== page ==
Fostering Young Leaders to Action

Fostering Young Leaders to Action

by ES Council Supervisors Sangeeta Nanwani, Gr. 4 Teacher, and Eliza Kumamoto, ES Counsellor


Student leadership and agency is a cornerstone of learning at YIS. Each of our school levels has a Student Council (StuCo) that addresses issues relevant to the school level. This starts in Elementary School, and gives the young leaders ownership of and connection to the environment they live in everyday.

The history of the Elementary School StuCo goes back to the days when we had Peer Helpers. This was a team of students in Grades 4 and 5 who met with our Elementary School Counselor during lunchtime recess to talk about issues related to friendship and wellbeing in the elementary school. From there, the group evolved into what it is today: a Student Council, which follows a structured leadership model, comprised of students from Grades 3, 4 and 5.

As in the StuCos in high school and middle school, elementary school students need to go through an election process to join the council. However, unlike the secondary school structures, the elections for the ES representatives take place at the start of each school year in the homeroom classes. Any child in Grades 3, 4 and 5 are invited to run for a role as one of two StuCo class representatives. They are required to prepare a speech explaining why they would make a good class representative. On election day, the nominees each present their speech to their classmates, who then cast a vote for their preferred candidates. 

This is probably the first experience for many students in the elementary school to run for a leadership position. On one hand, the children are excited to represent their section of the school by welcoming new students, bringing up conversations related to problems they notice during lunch/recess times, organizing events such as the ES dance, and planning Spirit Days with the MS and HS Student Councils. On the other hand, being a member of the ES StuCo challenges the youth to show commitment by giving up one of their lunch recesses each week to attend meetings. They also have to speak in front of large audiences when presenting at the elementary and whole school assemblies. Representatives have the responsibility to follow-up on any issues that need to be addressed, by independently organizing time to visit classrooms and collect data on topics that call for student consensus.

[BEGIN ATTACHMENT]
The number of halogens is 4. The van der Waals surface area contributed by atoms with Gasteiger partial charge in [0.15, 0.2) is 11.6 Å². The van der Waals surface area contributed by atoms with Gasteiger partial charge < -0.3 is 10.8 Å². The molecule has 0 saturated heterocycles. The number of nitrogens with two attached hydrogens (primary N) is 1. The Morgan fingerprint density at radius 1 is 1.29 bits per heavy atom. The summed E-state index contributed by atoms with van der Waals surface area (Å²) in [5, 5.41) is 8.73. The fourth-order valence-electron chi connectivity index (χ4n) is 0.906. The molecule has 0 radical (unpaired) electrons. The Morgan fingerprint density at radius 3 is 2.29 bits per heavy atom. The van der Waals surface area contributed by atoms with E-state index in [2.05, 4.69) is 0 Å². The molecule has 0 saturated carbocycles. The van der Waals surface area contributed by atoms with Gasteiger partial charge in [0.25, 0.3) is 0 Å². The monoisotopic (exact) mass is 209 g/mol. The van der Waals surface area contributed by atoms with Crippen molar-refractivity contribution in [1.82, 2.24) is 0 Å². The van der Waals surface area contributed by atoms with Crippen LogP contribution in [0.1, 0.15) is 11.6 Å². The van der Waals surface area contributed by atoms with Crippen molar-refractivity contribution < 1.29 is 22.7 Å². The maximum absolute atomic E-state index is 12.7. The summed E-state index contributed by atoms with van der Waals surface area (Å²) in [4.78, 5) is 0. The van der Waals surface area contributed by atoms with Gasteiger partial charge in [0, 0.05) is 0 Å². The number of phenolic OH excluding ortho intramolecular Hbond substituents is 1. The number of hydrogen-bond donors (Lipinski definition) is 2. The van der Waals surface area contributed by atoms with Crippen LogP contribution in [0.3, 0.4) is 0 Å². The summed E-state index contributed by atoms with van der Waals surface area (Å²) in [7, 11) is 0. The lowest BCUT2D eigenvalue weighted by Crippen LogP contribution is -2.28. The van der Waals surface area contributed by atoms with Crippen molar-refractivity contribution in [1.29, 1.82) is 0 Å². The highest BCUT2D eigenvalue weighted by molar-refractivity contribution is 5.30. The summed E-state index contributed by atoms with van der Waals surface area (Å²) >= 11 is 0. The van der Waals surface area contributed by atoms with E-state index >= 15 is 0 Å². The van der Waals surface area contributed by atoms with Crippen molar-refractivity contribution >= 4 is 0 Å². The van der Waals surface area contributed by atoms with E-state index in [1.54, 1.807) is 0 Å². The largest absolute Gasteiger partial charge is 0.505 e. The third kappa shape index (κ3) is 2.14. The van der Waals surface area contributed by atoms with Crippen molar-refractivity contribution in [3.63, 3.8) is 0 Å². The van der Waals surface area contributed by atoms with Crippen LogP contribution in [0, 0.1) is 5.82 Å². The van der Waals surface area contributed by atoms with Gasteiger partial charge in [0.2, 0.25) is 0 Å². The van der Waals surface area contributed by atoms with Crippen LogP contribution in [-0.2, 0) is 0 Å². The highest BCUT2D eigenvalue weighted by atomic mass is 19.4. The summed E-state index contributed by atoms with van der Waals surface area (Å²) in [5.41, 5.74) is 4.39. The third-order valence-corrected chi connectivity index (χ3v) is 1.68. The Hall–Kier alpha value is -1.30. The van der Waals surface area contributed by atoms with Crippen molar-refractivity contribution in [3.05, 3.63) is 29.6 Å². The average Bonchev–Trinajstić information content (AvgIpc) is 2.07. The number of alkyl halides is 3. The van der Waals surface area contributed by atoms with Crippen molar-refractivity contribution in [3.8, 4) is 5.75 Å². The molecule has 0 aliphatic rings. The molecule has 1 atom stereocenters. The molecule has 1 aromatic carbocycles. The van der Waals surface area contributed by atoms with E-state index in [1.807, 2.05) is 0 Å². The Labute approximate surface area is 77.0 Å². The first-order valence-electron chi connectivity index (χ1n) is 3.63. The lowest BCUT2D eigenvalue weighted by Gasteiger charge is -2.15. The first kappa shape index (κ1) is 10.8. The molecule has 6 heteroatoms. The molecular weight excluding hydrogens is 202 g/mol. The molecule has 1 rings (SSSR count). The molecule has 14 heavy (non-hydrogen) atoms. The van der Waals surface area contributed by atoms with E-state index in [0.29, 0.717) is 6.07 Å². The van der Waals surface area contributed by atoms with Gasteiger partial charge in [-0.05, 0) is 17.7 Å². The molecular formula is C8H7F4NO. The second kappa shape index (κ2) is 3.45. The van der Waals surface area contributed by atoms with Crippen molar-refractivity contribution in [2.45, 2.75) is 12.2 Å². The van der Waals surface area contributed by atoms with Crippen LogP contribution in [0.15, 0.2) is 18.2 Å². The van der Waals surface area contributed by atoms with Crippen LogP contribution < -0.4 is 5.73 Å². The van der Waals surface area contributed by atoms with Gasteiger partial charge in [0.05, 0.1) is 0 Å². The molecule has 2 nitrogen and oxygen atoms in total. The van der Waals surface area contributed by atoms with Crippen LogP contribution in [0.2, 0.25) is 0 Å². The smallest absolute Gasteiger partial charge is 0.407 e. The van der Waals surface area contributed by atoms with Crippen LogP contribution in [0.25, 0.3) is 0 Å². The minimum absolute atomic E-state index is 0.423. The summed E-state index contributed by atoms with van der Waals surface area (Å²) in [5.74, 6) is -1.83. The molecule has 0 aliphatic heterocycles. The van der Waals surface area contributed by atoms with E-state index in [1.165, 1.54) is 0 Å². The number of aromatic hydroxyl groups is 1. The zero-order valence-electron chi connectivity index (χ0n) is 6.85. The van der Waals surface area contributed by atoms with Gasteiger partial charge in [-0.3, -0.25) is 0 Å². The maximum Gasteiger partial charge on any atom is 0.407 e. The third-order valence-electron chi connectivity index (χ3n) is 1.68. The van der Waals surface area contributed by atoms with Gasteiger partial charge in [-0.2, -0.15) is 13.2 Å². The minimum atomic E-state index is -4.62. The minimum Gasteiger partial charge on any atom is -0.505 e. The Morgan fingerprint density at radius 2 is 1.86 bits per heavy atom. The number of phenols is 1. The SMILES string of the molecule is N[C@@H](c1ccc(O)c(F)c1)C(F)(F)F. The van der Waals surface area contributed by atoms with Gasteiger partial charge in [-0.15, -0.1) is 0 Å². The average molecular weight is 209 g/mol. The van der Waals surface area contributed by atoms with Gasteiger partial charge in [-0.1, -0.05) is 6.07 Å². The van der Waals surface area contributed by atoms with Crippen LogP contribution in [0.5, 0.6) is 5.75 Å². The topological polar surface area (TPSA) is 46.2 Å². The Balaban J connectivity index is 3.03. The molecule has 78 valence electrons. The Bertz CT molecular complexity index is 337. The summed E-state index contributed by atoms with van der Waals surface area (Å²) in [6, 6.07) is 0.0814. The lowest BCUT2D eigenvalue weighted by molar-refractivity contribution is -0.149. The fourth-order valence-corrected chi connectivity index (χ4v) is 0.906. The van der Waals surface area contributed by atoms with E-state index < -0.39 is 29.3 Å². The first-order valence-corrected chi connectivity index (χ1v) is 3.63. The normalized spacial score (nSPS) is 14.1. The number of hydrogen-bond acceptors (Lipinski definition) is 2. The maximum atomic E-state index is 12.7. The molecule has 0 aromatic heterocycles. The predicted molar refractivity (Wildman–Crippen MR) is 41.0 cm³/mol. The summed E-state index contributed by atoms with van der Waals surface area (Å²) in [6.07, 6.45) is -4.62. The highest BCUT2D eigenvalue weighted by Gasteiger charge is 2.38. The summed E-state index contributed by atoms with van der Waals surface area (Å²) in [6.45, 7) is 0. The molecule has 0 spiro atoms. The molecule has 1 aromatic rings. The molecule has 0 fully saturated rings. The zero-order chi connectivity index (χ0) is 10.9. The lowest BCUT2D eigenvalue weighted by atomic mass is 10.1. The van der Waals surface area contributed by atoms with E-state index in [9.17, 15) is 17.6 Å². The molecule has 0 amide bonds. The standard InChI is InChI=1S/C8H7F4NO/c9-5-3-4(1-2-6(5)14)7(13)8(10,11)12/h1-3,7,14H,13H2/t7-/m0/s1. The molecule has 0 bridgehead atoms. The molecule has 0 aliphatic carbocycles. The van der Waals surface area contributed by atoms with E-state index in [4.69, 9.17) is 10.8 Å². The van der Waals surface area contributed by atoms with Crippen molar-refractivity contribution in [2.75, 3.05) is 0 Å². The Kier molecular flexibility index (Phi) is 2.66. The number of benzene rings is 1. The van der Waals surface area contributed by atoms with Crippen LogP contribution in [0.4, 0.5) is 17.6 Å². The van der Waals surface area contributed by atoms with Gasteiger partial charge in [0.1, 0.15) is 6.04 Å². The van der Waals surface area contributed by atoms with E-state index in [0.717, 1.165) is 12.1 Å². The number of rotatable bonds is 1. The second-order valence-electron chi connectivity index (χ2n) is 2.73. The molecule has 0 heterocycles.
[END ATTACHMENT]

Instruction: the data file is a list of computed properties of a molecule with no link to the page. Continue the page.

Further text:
picture of Es student council

Last year, the children in Grades 3 to 5 were asked to reflect on how the turf was being used during lunchtime recess. For many years, soccer enthusiasts would run to line up for the turf. Soon several students, who do not play the sport, voiced that they would like to see the turf open for other types of games, such as frisbee, dodgeball and capture the flag. StuCo followed-up by establishing a new turf play schedule, which now allows for more students to access the turf for activities other than soccer.

Looking ahead, members are discussing the idea of supporting a Grade 5 student’s summative action plan for the Unit of Inquiry, How We Organize Ourselves, to make a ‘friendship bench’ for the school playground. The concept is to help those students who are not sure of what or whom to play with during lunchtime recess. When a child is in need of a buddy, he/she can go to the bench and a StuCo member will go over and invite them to play together. 

Every child who joined this year mentioned that they want to make the school a ‘happy place for all’. While the representatives are still building on their leadership skills, this common goal is always at the core of all Elementary School StuCo meetings, as they plan and discuss their endeavors.